A degree of criticism of Moro is not only legitimate, but healthy. Some of his tactics, such as the use of preventive arrest to secure plea bargains, will be debated for years to come. A question at Columbia regarding his decision to publish a wiretapped conversation between Rousseff and Lula last year was completely valid. But the majority of the critical questions Moro faced last week were not posed in good faith. Instead, they seemed designed to embarrass, distort and delegitimize a judge whose decisions and rulings have, almost without exception, been upheld by higher courts. One questioner implied that the judge was a CIA agent acting to provide cover for the sale of Brazil’s offshore oil to foreigners. Moro, with his usual good humor and straightforward language, smiled and answered most of the questions as earnestly as he could. But one question, derived from a false Internet rumor that Moro’s late father had connections to the opposition Brazilian Social Democratic Party (PSDB), clearly angered even him.
Debates on a U.S. university campus are one thing - but the more serious action in coming weeks will take place in Brasília. Some analysts believe that, with Carnaval upon us and the long Brazilian summer about to come to an end, President Temer has decided to act definitively to limit the scope of “Car Wash” and shield some of its targets from investigation or jail. These analysts cite Temer’s nomination of his justice minister, a loyal ally, to fill a critical Supreme Court vacancy that could end up making definitive decisions regarding the judgment of politicians implicated by the “Car Wash” probe - including, in theory, Temer himself. Some also believe Temer has authorized his allies in Congress to pass bills that would result in a de facto amnesty for illegal campaign finance, and potentially change the rules for plea bargains.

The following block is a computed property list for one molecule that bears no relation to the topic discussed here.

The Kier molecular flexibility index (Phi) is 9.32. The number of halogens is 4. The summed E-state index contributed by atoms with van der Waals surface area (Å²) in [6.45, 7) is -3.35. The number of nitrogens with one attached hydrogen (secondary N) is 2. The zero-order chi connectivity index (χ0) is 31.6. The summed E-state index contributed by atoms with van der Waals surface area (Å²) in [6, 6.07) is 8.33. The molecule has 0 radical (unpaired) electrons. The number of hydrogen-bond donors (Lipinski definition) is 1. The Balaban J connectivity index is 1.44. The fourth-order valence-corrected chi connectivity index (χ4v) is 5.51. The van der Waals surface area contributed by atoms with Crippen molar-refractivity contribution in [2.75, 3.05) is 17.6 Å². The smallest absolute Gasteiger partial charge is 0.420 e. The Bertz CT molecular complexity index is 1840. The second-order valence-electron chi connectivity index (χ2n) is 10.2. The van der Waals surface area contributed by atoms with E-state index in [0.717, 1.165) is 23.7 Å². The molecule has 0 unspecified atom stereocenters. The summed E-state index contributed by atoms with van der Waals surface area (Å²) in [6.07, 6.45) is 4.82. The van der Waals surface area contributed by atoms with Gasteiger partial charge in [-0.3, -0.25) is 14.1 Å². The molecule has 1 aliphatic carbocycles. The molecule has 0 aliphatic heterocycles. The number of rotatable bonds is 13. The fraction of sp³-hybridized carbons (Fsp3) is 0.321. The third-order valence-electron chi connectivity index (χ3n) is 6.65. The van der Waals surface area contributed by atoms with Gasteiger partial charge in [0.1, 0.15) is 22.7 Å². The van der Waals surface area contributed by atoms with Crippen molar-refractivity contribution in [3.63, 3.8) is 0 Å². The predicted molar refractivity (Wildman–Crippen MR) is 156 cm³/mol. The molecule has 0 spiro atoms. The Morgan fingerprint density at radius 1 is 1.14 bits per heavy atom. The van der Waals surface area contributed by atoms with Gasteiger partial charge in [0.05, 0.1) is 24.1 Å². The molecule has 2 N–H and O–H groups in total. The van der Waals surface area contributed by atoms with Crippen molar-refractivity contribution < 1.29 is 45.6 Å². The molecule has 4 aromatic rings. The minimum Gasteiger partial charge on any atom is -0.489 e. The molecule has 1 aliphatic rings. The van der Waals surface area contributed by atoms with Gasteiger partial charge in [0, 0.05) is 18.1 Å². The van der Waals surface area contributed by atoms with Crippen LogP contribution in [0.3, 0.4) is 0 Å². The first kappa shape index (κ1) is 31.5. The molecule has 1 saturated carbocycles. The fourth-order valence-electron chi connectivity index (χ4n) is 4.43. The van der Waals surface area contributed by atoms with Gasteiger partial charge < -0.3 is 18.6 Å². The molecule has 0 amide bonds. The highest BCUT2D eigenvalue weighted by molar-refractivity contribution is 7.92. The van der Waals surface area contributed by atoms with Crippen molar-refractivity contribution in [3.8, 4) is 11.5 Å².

Temer, for his part, has insisted he supports Moro and the “Car Wash” investigation. But striking that delicate balance, between doing what the public wants and saving his allies from prison, may become more difficult in coming weeks. Bombshell plea-bargain testimony from executives at Odebrecht, a company central to the corruption scheme, could be made public any day now. Revelations from “Car Wash” have also begun to roil other countries where Odebrecht did business, including Peru and Colombia. Meanwhile, the prosecutors’ original plan of bringing their investigative phase to an end by early 2017 - as previously chronicled in this column, and elsewhere - has been totally abandoned. Carlos Fernando dos Santos Lima, one of the lead prosecutors on Moro’s team, told O Globo newspaper last week that “just to investigate the evidence already unearthed will take another three or four years.”
The list of enemies of “Car Wash” continues to grow, and become more visible and vocal. The question is whether they will succeed in sabotaging or at least wounding the probe - before Moro and his cohort come for them, too.
Winter is editor-in-chief of Americas Quarterly